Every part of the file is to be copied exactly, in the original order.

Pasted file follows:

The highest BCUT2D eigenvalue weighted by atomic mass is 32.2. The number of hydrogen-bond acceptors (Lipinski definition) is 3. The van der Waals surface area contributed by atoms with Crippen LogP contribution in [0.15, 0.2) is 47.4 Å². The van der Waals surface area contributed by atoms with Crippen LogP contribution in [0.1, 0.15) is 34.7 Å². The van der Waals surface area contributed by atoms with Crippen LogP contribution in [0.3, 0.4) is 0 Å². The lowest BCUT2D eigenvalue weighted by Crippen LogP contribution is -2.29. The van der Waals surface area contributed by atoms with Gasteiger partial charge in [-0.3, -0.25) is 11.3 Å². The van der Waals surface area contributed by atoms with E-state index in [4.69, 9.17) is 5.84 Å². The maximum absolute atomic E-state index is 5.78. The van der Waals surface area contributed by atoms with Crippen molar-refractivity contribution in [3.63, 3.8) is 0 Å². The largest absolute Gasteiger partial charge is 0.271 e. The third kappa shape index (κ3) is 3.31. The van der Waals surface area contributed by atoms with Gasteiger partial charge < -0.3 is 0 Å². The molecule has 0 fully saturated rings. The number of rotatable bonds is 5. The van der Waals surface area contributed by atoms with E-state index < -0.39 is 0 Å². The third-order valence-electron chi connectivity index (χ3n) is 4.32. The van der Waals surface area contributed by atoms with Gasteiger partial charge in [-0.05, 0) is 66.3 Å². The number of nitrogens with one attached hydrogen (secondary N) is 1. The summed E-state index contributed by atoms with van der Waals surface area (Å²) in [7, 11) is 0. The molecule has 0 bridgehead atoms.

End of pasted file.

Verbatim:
The highest BCUT2D eigenvalue weighted by atomic mass is 32.2. The number of hydrogen-bond acceptors (Lipinski definition) is 3. The van der Waals surface area contributed by atoms with Crippen LogP contribution in [0.15, 0.2) is 47.4 Å². The van der Waals surface area contributed by atoms with Crippen LogP contribution in [0.1, 0.15) is 34.7 Å². The van der Waals surface area contributed by atoms with Crippen LogP contribution in [0.3, 0.4) is 0 Å². The lowest BCUT2D eigenvalue weighted by Crippen LogP contribution is -2.29. The van der Waals surface area contributed by atoms with Gasteiger partial charge in [-0.3, -0.25) is 11.3 Å². The van der Waals surface area contributed by atoms with E-state index in [4.69, 9.17) is 5.84 Å². The maximum absolute atomic E-state index is 5.78. The van der Waals surface area contributed by atoms with Crippen molar-refractivity contribution in [3.63, 3.8) is 0 Å². The largest absolute Gasteiger partial charge is 0.271 e. The third kappa shape index (κ3) is 3.31. The van der Waals surface area contributed by atoms with Gasteiger partial charge < -0.3 is 0 Å². The molecule has 0 fully saturated rings. The number of rotatable bonds is 5. The van der Waals surface area contributed by atoms with E-state index < -0.39 is 0 Å². The third-order valence-electron chi connectivity index (χ3n) is 4.32. The van der Waals surface area contributed by atoms with Gasteiger partial charge in [-0.05, 0) is 66.3 Å². The number of nitrogens with one attached hydrogen (secondary N) is 1. The summed E-state index contributed by atoms with van der Waals surface area (Å²) in [7, 11) is 0. The molecule has 0 bridgehead atoms.